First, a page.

By Jarrid E. Blades
Once upon a time, the outcome of court proceedings were reported by a person swinging open the doors of the courthouse and announcing to the townspeople the verdict. Â We have come a long way from this form of communication.Â As long as we are connected to wireless or cell service, we can receive up-to-the-second updates during court proceedings.
By Tyler P. Hite
This summer the Supreme Court handed down a unanimous 9-0 decision invalidating Myriad Geneticsâ€™ patent of the human genes BRCA1 and BRCA2 found in deoxyribonucleic acid (DNA), but validating Myriadâ€™s genetic patents of synthetically created composite deoxyribonucleic acid (cDNA). The Courtâ€™s reasoning hinged upon the fact that human genes found in DNA are â€œnaturally occurringâ€ and thus not eligible for patent, even though isolating human genes from DNA severs naturally occurring chemical bonds, thus altering but not re-creating anything new. cDNA, which the court deemed to be synthetically created from DNA by lab technicians, is created from naturally occurring DNA through a process which splits the DNA double helix and allows lab technicians to isolate specific genes for study, manipulation, and use. The Supreme Courtâ€™s decision allows for the patent of human genes that are deemed â€œnot naturally occurring,â€ even though â€œthe nucleotide sequence of cDNA is dictated by nature, not by the lab technician.â€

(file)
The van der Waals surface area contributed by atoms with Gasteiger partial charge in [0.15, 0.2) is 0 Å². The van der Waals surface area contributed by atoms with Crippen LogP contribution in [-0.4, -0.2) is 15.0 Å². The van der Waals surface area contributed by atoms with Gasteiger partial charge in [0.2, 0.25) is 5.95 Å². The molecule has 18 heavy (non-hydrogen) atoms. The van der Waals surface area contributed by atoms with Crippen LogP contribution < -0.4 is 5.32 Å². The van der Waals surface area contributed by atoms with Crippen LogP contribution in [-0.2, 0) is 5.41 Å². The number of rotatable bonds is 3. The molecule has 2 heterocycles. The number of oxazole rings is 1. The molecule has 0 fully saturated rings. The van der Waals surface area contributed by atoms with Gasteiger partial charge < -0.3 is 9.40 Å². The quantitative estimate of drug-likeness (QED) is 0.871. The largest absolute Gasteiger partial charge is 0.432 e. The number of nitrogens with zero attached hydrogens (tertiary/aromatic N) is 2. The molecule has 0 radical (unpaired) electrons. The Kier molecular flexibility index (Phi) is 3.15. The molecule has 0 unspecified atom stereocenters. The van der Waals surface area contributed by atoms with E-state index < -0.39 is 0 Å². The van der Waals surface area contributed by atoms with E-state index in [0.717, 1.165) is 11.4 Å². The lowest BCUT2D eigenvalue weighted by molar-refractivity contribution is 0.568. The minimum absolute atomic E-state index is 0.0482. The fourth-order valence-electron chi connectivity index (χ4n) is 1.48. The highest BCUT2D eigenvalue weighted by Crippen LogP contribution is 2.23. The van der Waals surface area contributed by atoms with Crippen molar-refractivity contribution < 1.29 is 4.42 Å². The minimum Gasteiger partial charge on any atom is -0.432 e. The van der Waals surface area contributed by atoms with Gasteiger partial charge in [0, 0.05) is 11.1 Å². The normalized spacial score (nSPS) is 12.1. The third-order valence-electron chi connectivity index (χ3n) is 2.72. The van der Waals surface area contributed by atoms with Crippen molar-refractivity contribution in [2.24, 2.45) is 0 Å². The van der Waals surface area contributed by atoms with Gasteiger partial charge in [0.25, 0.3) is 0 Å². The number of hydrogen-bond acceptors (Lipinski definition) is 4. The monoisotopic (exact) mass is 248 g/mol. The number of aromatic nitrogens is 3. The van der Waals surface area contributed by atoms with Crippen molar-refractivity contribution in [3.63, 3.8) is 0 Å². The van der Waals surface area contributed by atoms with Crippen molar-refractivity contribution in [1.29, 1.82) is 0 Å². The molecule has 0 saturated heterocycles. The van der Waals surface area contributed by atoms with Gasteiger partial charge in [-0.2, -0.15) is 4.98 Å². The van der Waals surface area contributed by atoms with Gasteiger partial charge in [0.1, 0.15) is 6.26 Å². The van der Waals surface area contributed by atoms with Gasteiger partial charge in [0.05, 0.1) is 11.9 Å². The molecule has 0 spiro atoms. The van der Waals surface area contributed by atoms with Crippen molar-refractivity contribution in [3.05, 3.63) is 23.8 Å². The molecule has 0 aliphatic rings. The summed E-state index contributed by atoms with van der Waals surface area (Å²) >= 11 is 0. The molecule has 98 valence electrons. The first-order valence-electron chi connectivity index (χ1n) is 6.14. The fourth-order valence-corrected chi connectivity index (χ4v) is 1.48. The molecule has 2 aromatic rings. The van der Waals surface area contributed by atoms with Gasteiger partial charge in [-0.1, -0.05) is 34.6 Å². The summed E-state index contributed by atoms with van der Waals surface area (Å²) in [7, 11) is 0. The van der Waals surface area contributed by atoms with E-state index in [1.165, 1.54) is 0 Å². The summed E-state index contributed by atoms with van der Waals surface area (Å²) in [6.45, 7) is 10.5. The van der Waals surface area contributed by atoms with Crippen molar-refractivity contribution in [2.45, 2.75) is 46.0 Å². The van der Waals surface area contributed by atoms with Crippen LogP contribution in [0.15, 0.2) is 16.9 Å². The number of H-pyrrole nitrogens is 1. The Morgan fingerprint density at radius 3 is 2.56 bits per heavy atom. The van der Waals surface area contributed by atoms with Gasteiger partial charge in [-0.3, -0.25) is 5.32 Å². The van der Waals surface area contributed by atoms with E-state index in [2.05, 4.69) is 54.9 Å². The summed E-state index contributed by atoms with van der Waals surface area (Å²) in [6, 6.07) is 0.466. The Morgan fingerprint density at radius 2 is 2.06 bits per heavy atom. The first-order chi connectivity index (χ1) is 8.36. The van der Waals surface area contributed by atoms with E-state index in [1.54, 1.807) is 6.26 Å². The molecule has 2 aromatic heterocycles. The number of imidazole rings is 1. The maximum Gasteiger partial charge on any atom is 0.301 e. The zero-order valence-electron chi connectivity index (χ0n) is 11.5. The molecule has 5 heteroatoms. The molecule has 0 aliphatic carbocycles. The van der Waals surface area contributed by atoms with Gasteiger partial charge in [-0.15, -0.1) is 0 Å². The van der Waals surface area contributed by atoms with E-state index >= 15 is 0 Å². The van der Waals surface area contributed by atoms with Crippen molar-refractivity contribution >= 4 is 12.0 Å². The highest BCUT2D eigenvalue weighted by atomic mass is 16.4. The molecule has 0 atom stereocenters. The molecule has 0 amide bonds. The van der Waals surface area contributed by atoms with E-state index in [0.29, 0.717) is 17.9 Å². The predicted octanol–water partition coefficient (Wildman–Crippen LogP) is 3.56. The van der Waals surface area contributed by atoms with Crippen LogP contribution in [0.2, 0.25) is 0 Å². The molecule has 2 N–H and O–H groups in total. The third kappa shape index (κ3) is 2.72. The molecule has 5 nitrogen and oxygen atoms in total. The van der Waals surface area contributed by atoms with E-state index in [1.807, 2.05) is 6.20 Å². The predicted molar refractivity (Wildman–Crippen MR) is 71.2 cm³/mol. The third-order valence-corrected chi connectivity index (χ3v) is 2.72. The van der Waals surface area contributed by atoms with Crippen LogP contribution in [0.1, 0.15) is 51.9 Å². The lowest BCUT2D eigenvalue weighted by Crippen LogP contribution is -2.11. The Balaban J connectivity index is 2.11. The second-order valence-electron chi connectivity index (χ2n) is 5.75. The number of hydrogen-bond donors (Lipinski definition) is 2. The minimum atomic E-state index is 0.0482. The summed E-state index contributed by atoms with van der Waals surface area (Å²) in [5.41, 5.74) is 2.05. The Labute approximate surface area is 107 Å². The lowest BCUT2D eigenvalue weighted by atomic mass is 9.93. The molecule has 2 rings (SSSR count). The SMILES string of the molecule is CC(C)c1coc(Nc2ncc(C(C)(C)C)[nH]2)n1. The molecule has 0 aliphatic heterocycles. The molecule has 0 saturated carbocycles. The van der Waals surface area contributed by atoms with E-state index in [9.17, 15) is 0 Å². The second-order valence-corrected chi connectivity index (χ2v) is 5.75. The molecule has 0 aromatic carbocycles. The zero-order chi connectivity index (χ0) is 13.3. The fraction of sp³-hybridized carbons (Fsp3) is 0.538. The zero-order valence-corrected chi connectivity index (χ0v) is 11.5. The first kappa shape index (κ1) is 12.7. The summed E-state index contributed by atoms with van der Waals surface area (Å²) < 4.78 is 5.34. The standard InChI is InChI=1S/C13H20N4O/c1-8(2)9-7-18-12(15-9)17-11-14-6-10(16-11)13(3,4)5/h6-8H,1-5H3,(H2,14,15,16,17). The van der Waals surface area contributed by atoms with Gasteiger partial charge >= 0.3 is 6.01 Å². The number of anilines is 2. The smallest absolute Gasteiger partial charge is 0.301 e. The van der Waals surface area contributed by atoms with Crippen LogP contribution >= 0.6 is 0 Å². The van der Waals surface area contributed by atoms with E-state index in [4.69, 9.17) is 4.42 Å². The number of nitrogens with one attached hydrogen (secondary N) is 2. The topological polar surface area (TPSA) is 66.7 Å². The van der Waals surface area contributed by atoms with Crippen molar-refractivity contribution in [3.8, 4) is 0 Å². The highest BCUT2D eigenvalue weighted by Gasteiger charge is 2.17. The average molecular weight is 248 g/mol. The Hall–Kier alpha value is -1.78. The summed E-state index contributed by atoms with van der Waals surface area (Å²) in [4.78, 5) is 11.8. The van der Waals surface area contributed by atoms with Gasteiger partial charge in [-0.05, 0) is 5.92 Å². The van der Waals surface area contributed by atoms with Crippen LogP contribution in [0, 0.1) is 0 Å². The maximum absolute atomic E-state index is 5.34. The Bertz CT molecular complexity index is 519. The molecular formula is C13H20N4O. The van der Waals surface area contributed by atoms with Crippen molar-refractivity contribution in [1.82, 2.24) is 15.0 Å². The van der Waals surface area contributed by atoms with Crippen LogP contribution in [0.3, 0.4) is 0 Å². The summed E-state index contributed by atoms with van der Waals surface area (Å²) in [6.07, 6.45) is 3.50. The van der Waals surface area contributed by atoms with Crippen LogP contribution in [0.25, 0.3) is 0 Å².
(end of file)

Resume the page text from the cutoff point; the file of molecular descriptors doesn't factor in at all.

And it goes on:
Starting in Fall 2013, the JOST Blog will be home to a new article every week from current members on current events in the world of science and technology law. Â If you are interested in being a guest blog author, you can contact our blog editor atÂ firstname.lastname@example.org